Also known as the Singapore Orchid, and Princess Aloha, this is a cultivar of Vanda orchids; This hybrid is the national flower of Singapore, because the quality of its flowering throughout the year, and having a unique and delicate beauty, was chosen on April 15, 1981, to represent the uniqueness of this country and its hybrid culture. In botany, this plant has been transferred to the genus Papilionanthe.

This is a flowering-free plant, and each inflorescence can support up to twelve buds; generally, each of them has four flowers at a time.

Each flower of the vanda Miss Joaquim is about 2 inches wide (five centimeters wide), and about two and a half inches high (about six centimeters high). Its petals are twisted so that the back surface faces each other, with the previous one.

singapore orchid


The two petals on the upper part, and the sepal, are of a pinkish violet color, while the two lateral sepals on the lower half, are pale mauve. The large lip of the orchid that resembles a fan is colored violet, and sometimes it is mistaken for a fiery orange, which manages to contrast very well, with the thin dark purple center.

It also requires a vertical planting, which allows it to grow straight and high, along with the movement of air, and the necessary humidity. This plant begins to bloom, once the stem has reached between 15,5 inches (forty centimeters) and twenty inches (fifty centimeters) above the support.


vanda orchid care


Ashkhen Hovakimian, better known as Agnes Joaquim, created this orchid that bears his name. This was recognized as a hybrid, not only by the expert orchidologist Henry Ridley in 1896, and by other contemporary cultivators.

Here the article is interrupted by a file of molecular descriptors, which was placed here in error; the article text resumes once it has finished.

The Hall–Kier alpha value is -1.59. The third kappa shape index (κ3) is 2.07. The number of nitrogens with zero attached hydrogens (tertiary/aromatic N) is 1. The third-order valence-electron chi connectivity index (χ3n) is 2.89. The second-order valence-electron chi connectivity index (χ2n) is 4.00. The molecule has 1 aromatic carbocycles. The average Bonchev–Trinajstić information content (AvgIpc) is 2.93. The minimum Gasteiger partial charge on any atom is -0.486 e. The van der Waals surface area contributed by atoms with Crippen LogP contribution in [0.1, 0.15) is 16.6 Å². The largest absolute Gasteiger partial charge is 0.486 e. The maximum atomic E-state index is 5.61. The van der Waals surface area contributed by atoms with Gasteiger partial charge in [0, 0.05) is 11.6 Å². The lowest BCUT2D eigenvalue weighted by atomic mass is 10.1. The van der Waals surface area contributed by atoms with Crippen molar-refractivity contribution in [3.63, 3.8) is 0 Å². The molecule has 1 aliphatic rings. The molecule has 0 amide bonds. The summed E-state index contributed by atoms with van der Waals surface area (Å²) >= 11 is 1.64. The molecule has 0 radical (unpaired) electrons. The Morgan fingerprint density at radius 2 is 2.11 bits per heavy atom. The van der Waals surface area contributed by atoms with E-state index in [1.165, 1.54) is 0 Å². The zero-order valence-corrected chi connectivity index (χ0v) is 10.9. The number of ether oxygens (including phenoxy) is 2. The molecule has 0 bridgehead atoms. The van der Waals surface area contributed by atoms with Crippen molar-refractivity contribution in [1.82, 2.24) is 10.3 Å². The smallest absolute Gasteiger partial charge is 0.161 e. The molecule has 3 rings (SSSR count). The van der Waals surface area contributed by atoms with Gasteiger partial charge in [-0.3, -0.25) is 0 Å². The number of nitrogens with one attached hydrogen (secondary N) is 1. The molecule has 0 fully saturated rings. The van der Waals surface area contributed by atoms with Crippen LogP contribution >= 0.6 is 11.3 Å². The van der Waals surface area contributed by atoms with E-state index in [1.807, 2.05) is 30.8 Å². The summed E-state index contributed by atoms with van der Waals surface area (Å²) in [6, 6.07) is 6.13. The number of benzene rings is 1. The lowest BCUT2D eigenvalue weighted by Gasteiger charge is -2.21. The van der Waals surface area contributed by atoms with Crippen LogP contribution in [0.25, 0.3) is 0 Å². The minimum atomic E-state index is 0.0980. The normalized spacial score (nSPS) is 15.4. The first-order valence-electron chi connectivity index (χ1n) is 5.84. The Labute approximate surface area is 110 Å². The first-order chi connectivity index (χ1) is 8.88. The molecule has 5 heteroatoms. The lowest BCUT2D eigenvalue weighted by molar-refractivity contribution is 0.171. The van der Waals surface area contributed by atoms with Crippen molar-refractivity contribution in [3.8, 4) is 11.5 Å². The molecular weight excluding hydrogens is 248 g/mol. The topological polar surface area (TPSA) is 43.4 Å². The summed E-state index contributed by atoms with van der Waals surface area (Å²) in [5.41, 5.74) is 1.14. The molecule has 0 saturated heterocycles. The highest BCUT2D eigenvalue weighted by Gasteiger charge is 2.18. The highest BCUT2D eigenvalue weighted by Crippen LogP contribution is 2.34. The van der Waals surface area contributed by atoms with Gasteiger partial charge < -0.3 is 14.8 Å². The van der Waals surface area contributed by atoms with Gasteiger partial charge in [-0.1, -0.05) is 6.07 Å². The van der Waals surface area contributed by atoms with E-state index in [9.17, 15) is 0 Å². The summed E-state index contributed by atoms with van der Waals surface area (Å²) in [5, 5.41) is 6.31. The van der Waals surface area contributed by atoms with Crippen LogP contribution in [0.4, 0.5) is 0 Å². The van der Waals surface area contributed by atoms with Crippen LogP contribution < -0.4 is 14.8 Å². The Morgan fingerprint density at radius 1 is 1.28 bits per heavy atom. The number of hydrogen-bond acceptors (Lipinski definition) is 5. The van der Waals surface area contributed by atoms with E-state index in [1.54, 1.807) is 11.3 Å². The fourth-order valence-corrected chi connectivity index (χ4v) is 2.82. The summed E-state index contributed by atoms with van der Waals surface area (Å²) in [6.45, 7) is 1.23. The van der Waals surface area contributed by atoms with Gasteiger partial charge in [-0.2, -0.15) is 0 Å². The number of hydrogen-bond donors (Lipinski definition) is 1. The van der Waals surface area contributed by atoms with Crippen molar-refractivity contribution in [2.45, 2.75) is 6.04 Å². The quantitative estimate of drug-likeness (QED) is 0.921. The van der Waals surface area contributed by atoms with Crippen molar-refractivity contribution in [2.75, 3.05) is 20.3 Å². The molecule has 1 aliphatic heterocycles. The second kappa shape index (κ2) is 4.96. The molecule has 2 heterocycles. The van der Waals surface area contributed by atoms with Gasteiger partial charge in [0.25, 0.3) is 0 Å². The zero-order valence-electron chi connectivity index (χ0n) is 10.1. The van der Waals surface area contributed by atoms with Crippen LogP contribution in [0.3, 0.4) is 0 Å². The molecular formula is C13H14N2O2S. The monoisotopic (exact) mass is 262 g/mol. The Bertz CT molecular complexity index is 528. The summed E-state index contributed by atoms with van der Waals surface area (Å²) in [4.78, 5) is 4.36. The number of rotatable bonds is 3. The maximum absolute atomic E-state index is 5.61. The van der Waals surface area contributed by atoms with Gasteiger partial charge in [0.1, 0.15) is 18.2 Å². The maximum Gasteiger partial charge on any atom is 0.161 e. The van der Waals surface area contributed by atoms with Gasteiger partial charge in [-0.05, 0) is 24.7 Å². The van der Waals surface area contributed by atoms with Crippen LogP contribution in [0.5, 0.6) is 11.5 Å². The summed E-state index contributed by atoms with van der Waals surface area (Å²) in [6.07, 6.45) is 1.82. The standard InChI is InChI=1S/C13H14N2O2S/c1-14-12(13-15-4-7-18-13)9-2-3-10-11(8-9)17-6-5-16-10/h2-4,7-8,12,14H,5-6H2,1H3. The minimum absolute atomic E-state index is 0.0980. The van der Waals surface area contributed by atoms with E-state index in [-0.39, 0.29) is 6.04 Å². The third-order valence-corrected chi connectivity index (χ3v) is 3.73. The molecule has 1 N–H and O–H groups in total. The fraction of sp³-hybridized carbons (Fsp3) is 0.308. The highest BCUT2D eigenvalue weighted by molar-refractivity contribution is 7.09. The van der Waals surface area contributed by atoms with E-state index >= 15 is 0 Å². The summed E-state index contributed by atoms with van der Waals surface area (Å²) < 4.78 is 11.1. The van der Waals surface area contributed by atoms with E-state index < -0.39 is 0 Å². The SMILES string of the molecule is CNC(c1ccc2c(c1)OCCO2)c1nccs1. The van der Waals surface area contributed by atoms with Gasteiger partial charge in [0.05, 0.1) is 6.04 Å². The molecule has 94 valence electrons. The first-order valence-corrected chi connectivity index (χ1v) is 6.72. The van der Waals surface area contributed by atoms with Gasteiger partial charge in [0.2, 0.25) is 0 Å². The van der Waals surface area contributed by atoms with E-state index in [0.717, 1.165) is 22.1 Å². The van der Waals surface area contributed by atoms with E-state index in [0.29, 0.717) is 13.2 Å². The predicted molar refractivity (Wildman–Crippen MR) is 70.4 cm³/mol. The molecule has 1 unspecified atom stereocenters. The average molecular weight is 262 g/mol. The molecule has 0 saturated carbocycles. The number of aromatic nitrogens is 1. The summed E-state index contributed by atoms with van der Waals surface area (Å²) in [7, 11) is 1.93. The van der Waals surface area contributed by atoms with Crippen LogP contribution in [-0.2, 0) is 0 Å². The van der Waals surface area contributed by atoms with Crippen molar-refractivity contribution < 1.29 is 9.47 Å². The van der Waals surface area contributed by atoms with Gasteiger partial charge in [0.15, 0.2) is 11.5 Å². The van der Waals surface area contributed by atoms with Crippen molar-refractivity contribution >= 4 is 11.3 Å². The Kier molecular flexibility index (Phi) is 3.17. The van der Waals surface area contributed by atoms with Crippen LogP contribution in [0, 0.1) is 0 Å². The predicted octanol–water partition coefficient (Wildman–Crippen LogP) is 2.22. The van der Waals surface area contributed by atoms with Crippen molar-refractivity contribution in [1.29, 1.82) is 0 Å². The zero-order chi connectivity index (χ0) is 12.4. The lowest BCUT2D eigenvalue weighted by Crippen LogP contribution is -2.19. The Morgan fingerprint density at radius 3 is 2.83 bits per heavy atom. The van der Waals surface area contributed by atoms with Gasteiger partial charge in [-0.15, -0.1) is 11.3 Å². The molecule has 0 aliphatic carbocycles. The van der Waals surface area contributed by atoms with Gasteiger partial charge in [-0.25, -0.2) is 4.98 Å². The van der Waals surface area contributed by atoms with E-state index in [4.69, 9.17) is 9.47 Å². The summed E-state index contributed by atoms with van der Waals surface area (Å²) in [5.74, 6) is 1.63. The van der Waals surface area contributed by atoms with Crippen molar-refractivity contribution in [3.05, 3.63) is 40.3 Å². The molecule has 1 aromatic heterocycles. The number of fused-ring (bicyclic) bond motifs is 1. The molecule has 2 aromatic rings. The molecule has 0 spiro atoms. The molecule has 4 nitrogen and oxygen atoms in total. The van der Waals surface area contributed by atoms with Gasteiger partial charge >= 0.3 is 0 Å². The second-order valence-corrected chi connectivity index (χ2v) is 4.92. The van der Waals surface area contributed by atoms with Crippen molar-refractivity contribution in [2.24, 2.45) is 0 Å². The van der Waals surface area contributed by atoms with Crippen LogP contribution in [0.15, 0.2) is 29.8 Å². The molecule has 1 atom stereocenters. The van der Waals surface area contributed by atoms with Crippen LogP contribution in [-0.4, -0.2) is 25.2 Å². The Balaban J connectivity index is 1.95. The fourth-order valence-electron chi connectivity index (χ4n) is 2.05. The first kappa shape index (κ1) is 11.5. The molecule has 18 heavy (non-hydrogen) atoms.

This plant is a cross between the teres of Burmese vanda, which they now call Teres, and the Vanda Hokerian papilionante. It was not known which of the two species produced the seeds, and which one provided the pollen, only the expert Ridley, after examining it, wrote that Miss Joaquim, a well-known successful female horticulturist, had managed to cross these species, which were cultivated in almost all the gardens of Singapore.

Vanda Coerulea Orchid


It is a medium-sized plant that prefers cool weather; It has epiphytic habits and is monopodial, which means that it consists of a single stem, where it has coriaceous, lingual, and distic leaves, with coblicually tridentate apices

orchid vanda coerulea


The orchid Vanda coerulea is one of the kinds of Vanda orchids that flourish in an axillary inflorescence, and can be erect, or semi-erect, and can measure two feet long (sixty centimeters long), with several flowers that last between two and three weeks alive. It is one of the examples of blue and purple flowers.

They can be found in India, Burma, and Thailand; in elevations of 2.500 feet (eight hundred meters) to about 5.500 feet (one thousand seven hundred meters) on the trees.